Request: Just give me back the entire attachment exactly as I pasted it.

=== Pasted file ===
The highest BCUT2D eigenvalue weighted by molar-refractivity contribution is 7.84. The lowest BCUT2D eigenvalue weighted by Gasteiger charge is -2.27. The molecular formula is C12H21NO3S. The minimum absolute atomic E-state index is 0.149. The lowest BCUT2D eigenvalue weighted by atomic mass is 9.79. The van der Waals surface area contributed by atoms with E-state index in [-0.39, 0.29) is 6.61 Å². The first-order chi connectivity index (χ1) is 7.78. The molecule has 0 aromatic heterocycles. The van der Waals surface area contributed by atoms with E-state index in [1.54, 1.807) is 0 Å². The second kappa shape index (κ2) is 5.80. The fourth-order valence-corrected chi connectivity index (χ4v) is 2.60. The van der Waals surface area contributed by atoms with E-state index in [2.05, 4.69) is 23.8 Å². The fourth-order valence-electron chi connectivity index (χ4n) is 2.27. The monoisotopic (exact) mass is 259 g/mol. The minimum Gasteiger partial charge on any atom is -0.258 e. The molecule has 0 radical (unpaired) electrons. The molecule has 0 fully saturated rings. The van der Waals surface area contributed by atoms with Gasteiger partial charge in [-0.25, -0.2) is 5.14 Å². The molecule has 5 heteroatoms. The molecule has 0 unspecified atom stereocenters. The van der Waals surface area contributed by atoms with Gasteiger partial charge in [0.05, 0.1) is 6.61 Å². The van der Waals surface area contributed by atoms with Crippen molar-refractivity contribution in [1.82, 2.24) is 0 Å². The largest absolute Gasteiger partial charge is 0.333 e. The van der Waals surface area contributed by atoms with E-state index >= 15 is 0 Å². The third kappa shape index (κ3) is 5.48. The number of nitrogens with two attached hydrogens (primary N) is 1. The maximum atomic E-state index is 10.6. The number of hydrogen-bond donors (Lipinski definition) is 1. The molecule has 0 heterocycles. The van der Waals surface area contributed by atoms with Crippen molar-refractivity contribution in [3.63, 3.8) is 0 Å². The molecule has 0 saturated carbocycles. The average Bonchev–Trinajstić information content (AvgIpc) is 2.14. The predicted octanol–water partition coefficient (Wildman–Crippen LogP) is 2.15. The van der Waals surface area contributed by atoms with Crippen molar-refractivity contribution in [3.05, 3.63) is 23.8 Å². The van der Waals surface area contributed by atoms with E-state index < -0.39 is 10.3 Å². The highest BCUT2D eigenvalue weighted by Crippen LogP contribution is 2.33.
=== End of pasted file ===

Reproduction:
The highest BCUT2D eigenvalue weighted by molar-refractivity contribution is 7.84. The lowest BCUT2D eigenvalue weighted by Gasteiger charge is -2.27. The molecular formula is C12H21NO3S. The minimum absolute atomic E-state index is 0.149. The lowest BCUT2D eigenvalue weighted by atomic mass is 9.79. The van der Waals surface area contributed by atoms with E-state index in [-0.39, 0.29) is 6.61 Å². The first-order chi connectivity index (χ1) is 7.78. The molecule has 0 aromatic heterocycles. The van der Waals surface area contributed by atoms with E-state index in [1.54, 1.807) is 0 Å². The second kappa shape index (κ2) is 5.80. The fourth-order valence-corrected chi connectivity index (χ4v) is 2.60. The van der Waals surface area contributed by atoms with E-state index in [2.05, 4.69) is 23.8 Å². The fourth-order valence-electron chi connectivity index (χ4n) is 2.27. The monoisotopic (exact) mass is 259 g/mol. The minimum Gasteiger partial charge on any atom is -0.258 e. The molecule has 0 radical (unpaired) electrons. The molecule has 0 fully saturated rings. The van der Waals surface area contributed by atoms with Gasteiger partial charge in [-0.25, -0.2) is 5.14 Å². The molecule has 5 heteroatoms. The molecule has 0 unspecified atom stereocenters. The van der Waals surface area contributed by atoms with Gasteiger partial charge in [0.05, 0.1) is 6.61 Å². The van der Waals surface area contributed by atoms with Crippen molar-refractivity contribution in [1.82, 2.24) is 0 Å². The largest absolute Gasteiger partial charge is 0.333 e. The van der Waals surface area contributed by atoms with E-state index >= 15 is 0 Å². The third kappa shape index (κ3) is 5.48. The number of nitrogens with two attached hydrogens (primary N) is 1. The maximum atomic E-state index is 10.6. The number of hydrogen-bond donors (Lipinski definition) is 1. The molecule has 0 heterocycles. The van der Waals surface area contributed by atoms with Crippen molar-refractivity contribution in [3.63, 3.8) is 0 Å². The molecule has 0 saturated carbocycles. The average Bonchev–Trinajstić information content (AvgIpc) is 2.14. The predicted octanol–water partition coefficient (Wildman–Crippen LogP) is 2.15. The van der Waals surface area contributed by atoms with Crippen molar-refractivity contribution in [3.05, 3.63) is 23.8 Å². The van der Waals surface area contributed by atoms with E-state index < -0.39 is 10.3 Å². The highest BCUT2D eigenvalue weighted by Crippen LogP contribution is 2.33.